Lee won’t be bullied so easily by Chavez Jr.
By Jordan Capobianco: When Julio Cesar Chavez Jr. entered the ring to fight Marco Antonio Rubio, it was clear that Rubio was the lighter man. Chavez Jr. allegedly lost up to 5 pounds on the day prior to the weigh-in to make weight, and then gained as much as 20 pounds in the subsequent 24 hours, showing up for the fight perhaps not even able to make the light heavyweight cutoff of 175.
Chavez Jr. was then able to bully Rubio in the ring with his superior inside game, pushing Rubio around and choosing the distance at which the fight was to be fought. And Rubio couldn’t keep it to the outside. Rubio is only 5’10. Chavez Jr. is 6’1. Rubio and Chavez Jr.’s reach are approximately the same. Rubio lost because he fought the fight that Chavez Jr. presented him with, and that fight was an inside brawl, where Chavez Jr. was able to use his ability to get leverage on the inside, and lean his pounds onto Rubio’s smaller, shorter frame, essentially bullying him physically around the ring.
In my opinion, Lee will not be bullied so easily.
Lee will be the slightly taller man, with an inch height advantage over Chavez. The Irishman will also bring a strong outside game featuring a devastating left hook, as well as the jab needed to create sufficient distance between himself and Chavez Jr. to throw that left hook. Lee is a disciple of Emanuel Steward. Wladimir Klitschko, Lennox Lewis, Tommy Hearns: All Steward disciples. All able to dominate opponents with legendary jabs. Lee will have the skills. But what he might not have is the weight. Too much weight, and Lee might not be able to move efficiently on the outside. Too little weight, and Lee might find himself fighting (and losing) the same fight that Rubio fought and lost before him.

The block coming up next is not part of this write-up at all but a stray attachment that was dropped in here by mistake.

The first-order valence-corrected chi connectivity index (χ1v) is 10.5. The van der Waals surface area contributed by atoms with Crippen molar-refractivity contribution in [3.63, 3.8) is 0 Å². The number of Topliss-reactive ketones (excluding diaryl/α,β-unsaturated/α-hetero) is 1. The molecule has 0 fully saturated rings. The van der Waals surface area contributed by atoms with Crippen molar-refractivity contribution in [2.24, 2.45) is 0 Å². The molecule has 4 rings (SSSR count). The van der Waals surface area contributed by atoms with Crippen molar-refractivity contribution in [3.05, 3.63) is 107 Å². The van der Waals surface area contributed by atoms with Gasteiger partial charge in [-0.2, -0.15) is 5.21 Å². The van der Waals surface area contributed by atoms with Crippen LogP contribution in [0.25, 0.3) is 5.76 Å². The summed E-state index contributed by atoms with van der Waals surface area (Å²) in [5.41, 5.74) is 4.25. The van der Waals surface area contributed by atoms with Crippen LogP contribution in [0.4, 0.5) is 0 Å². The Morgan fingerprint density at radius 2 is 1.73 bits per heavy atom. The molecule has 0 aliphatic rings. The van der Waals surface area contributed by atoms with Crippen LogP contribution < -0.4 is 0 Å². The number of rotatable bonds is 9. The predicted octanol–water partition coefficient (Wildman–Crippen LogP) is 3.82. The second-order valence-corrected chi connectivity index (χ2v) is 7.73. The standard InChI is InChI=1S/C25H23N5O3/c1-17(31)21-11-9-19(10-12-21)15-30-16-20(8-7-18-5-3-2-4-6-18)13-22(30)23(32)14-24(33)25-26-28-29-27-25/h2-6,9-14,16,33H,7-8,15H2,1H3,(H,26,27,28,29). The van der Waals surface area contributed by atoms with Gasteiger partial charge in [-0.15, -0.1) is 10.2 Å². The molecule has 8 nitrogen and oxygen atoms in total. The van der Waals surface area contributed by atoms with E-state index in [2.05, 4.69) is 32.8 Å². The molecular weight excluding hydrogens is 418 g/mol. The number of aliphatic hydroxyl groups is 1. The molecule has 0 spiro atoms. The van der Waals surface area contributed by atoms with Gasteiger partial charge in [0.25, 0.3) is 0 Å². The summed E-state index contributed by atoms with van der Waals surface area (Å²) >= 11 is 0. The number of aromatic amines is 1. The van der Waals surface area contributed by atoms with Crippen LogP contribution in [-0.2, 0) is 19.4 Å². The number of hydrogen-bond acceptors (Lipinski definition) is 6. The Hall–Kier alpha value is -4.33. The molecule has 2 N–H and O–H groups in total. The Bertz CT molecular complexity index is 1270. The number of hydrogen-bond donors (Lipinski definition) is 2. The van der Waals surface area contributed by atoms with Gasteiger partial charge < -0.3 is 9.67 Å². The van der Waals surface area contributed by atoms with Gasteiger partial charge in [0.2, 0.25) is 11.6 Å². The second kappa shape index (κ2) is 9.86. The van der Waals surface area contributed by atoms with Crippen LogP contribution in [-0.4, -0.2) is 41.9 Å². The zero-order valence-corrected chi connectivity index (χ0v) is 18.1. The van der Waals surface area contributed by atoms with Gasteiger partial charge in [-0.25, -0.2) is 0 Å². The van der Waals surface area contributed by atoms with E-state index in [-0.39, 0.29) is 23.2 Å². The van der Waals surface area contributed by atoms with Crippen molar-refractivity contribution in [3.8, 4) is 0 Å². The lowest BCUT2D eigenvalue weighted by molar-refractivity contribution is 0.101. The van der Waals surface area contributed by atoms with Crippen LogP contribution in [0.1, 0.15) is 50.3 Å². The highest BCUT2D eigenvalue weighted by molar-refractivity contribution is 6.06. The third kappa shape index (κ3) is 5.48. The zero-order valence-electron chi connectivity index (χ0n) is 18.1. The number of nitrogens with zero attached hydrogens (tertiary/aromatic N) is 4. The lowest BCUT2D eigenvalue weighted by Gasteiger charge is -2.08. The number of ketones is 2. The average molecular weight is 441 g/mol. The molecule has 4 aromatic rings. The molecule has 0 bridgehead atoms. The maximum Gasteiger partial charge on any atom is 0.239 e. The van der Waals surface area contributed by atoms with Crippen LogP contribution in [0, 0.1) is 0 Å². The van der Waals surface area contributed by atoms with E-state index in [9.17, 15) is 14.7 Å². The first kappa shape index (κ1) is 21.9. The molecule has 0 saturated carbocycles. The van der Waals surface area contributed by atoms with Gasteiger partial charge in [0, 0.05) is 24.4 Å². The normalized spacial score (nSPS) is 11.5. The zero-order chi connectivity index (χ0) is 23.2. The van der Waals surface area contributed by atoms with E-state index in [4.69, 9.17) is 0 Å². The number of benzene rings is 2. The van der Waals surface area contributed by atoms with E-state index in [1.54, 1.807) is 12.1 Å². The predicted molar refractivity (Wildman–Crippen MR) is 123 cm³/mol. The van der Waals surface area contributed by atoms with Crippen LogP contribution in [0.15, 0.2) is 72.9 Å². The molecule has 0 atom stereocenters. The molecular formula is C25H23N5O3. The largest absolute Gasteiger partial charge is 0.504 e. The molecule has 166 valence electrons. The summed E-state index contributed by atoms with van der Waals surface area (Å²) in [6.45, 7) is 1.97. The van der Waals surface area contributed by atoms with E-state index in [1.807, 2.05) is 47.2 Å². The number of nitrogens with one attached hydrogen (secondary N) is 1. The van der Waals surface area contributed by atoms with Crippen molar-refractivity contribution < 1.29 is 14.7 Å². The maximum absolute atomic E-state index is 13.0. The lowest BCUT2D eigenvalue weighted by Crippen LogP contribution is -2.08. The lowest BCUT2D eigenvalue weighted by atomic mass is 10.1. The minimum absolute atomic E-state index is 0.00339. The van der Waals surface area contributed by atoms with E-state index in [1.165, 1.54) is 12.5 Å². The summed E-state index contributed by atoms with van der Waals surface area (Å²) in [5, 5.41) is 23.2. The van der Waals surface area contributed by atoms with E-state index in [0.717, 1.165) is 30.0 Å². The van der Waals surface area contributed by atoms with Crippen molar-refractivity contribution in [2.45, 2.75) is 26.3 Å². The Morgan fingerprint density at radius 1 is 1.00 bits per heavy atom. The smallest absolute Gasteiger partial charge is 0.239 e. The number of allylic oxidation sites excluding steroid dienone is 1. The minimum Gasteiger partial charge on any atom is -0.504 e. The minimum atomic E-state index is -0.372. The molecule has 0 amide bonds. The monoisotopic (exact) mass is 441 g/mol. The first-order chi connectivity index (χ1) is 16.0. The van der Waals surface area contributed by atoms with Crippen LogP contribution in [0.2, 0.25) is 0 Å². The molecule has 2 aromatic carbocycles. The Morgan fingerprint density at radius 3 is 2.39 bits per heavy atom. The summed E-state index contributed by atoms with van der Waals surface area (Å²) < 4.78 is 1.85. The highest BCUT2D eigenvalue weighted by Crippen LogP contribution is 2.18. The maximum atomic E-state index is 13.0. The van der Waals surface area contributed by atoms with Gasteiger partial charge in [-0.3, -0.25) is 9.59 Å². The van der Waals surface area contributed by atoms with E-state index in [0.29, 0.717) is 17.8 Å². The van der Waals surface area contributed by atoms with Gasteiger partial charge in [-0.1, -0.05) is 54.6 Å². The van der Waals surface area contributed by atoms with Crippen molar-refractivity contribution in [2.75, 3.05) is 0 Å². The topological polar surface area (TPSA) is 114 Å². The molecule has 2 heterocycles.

We do know that Lee is perfectly aware of how important his weight will be. The only fight Lee ever lost was to Brian Vera on March 21, 2008, a stunning turnaround which featured Lee winning 6 rounds prior to a stoppage in the 7th with Lee still on his feet. Lee blamed his weight for the loss, citing that he came in at 158, and saying he was unable to rehydrate sufficiently. If Lee comes in well-hydrated, nourished, throwing good jabs and keeping the distance he needs to throw his crushing left, Chavez Jr. might have a nice big hug from the ref in his future, except not one of affection: A hug to keep him from falling flat on his face.
Maybe it’s all wishful thinking. Maybe it’s just more pleasant to think Julio Cesar Chavez Jr. will lose his belt and move into cruiserweight where he obviously belongs. Maybe it’s just more pleasant to think that after a loss to Lee, Larry Merchant will start treating Chavez Jr. like every other fighter, and ask things he would ask of any other fighter: Questions about DUI charges, questions about why a middleweight champion’s legs would feel shaky in the 8th round of a match against Rubio which he won by unanimous decision, and perhaps…perhaps…questions about Sergio Martinez.
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